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1887 in baseball
Overview of the events of 1887 in baseball
Top 10 1887 in baseball related articles
1887 (MDCCCLXXXVII) was a common year starting on Saturday of the Gregorian calendar and a common year starting on Thursday of the Julian calendar, the 1887th year of the Common Era (CE) and Anno Domini (AD) designations, the 887th year of the 2nd millennium, the 87th year of the 19th century, and the 8th year of the 1880s decade. As of the start of 1887, the Gregorian calendar was 12 days ahead of the Julian calendar, which remained in localized use until 1923. More
A number of different minor league baseball teams have played in San Francisco, California from 1878 through the arrival of the Major League San Francisco Giants in 1958. The most notable team was the San Francisco Seals of the Pacific Coast League but prior to their formation in 1903 a number of teams operated primarily in the California League and its various predecessors and offshoots, including multiple teams in the same league at various times.More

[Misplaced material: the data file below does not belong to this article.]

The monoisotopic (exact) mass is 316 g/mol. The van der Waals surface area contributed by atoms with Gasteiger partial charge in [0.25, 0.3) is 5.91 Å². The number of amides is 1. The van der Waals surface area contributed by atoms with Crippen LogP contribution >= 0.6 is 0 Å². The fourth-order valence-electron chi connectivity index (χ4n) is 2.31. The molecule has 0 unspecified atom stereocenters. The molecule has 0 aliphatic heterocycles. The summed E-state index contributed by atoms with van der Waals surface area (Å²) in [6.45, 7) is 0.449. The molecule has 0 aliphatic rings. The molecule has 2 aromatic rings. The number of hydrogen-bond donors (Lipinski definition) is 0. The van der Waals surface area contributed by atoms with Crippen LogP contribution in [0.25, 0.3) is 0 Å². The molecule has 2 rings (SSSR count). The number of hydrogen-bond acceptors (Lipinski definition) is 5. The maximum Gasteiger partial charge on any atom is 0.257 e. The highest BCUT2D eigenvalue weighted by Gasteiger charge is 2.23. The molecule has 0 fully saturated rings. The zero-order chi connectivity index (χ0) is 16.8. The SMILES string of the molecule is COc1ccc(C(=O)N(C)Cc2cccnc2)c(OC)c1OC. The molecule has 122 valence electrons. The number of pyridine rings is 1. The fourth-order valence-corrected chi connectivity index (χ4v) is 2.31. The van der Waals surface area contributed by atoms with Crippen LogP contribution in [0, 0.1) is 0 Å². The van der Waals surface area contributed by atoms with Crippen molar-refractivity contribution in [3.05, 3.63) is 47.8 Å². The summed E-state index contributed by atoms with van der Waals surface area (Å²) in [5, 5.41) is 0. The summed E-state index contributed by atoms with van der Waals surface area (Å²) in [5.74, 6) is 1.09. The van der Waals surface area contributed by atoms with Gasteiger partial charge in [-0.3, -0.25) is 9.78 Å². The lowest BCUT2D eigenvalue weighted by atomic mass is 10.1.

4 Eastern League (1884)
The Eastern League of Professional Base Ball Clubs (1884–1887), was a professional baseball association of teams in the Northeastern United States. The league was founded in January 1884 when the Union League of Professional Base Ball Clubs added four teams and dissolved to reform as the Eastern League.More
6 New England League
The New England League was a mid-level league in American minor league baseball that played intermittently in five of the six New England states between 1886 and 1949. After 1901, it existed in the shadow of two Major League Baseball clubs in Boston and alongside stronger, higher-classification leagues.More
7 Northwestern League
The Northwestern League was a minor league baseball league that operated from 1883 to 1884, and again from 1886 to 1887. It was founded by Elias Matter in 1883.More
8 Southern League (1885–1899)